To end another wonderful decade of great music, I’m going to write about ten albums from each of the last ten years, that are either great, or hold some sort of personal significance. A musical kiss off to 00s.

2009 – #2.  God Help the Girl – God Help the Girl
(Rough Trade)

Stuart Murdoch of Belle And Sebastian heard a song in his head one day. It was suited to a girl, so he put out a call for girl singers in a local record shop. He found a handful of fantastic singers, and then started developing a new batch of songs around a movie script. The new band, their debut album and that movie are all called God Help The Girl.

That story means very little to me. It’s a curious fact, but this album is lovely without it’s backstory. Murdoch later lamented the boy’s party vibe of the last Belle And Sebastian album, the Life Pursuit. He readdresses that balance here. And stunningly well.

Girls. The central dilemma of the pop fanboy. How does Murdoch do it? He wrote every song here on the album, and manages to come up with an amazing point of view. OK, so I’m not a girl, so I don’t know if girls really relate to this. But I see these songs in the girls I know and have known.

I really can’t think of another song like I’ll Have To Dance With Cassie. Finally, I understand why girls like dancing with other girls. But who would write a song about that, from such sweet, irony-less compassion? Throughout the album there’s songs about dying hair blond, of the vulnerability of a drug come down, of being contrary – all from a female point of view.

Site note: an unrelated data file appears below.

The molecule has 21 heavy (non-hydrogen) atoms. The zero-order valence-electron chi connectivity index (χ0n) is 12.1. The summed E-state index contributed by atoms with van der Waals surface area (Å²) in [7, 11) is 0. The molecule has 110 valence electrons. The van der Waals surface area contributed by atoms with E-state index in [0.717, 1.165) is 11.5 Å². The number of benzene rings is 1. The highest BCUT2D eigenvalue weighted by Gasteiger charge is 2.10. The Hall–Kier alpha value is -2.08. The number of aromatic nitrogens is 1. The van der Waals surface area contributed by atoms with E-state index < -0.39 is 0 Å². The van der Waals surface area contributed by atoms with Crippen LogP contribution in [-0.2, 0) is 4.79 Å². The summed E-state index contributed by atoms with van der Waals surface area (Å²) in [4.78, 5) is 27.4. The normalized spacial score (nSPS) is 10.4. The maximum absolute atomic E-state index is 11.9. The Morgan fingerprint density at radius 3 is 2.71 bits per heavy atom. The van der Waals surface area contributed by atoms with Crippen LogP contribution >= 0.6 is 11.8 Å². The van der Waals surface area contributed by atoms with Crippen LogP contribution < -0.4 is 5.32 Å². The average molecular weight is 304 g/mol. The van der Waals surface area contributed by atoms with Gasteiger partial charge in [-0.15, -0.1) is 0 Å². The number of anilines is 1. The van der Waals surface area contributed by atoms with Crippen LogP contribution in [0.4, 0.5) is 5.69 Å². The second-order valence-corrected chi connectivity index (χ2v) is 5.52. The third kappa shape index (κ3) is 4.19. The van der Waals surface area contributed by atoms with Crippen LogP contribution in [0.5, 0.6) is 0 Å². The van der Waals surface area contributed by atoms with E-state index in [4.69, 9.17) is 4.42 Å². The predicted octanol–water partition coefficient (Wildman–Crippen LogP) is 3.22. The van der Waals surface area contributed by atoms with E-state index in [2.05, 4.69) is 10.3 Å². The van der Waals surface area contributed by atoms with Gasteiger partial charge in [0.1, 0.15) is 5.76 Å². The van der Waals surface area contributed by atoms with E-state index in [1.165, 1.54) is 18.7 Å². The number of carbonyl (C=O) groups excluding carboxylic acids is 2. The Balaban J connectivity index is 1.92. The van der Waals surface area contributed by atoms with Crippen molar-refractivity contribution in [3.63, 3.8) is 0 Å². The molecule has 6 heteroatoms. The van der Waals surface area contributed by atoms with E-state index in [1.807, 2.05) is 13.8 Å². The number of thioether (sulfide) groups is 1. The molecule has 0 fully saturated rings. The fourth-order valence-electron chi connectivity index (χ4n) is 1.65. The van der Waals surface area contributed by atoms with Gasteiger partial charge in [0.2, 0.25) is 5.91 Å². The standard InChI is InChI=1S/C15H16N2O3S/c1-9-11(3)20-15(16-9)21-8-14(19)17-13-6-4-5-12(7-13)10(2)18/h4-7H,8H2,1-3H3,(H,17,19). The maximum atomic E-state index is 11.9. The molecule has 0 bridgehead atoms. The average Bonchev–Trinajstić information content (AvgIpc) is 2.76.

It’s a nice little trick. And somehow this album hit me really hard. I’m still listening to it on a regular basis, when so many albums from 2009 have started to fall away. And it’s these girls. These fascinated women. I can’t work them out – I’ve never been able to – but god I find them fascinating. Even though these songs are written by a man.

Maybe it’s a Salinger thing. That very classic Salinger ingenue.  I see her in Act Of the Apostle – fragile but tough runaway, buying a Guardian newspaper on the train to fit in, coming up with an incredible backstory in case anyone asks. The sunshiney girl who meets the dog on the street, and has an imaginary conversation on If You Could Speak is another great example. Who are these girls? I’d love to meet them, and unravel them. But I know I never will – just like how Seymour and Buddy Glass never could.

Something else though. It’s British girls. Young, quirky, tough, beautiful London girls. They come from all over, they a cosmopolitan, yet working class roots. A pretty second hand dress and a pint of beer. A favourite Oasis song and a favourite French New Wave director. She can quite Eastenders and Oliver. The faces of all the crazy, captivating girls I’ve met in London breeze by as this album plays.

Finally, all the boxes are ticked in their regular sense. The performances are great. It sounds extraordinary – the detail in the production is best heard on headphones. Those intricate harmonies have to be heard.

Who knows about the movie. Or if they will ever do a proper gig. This album is a perfect mystery.

God Help the Girl performing God Help the Girl, a track from their album God Help the Girl. First of two such trifectas!

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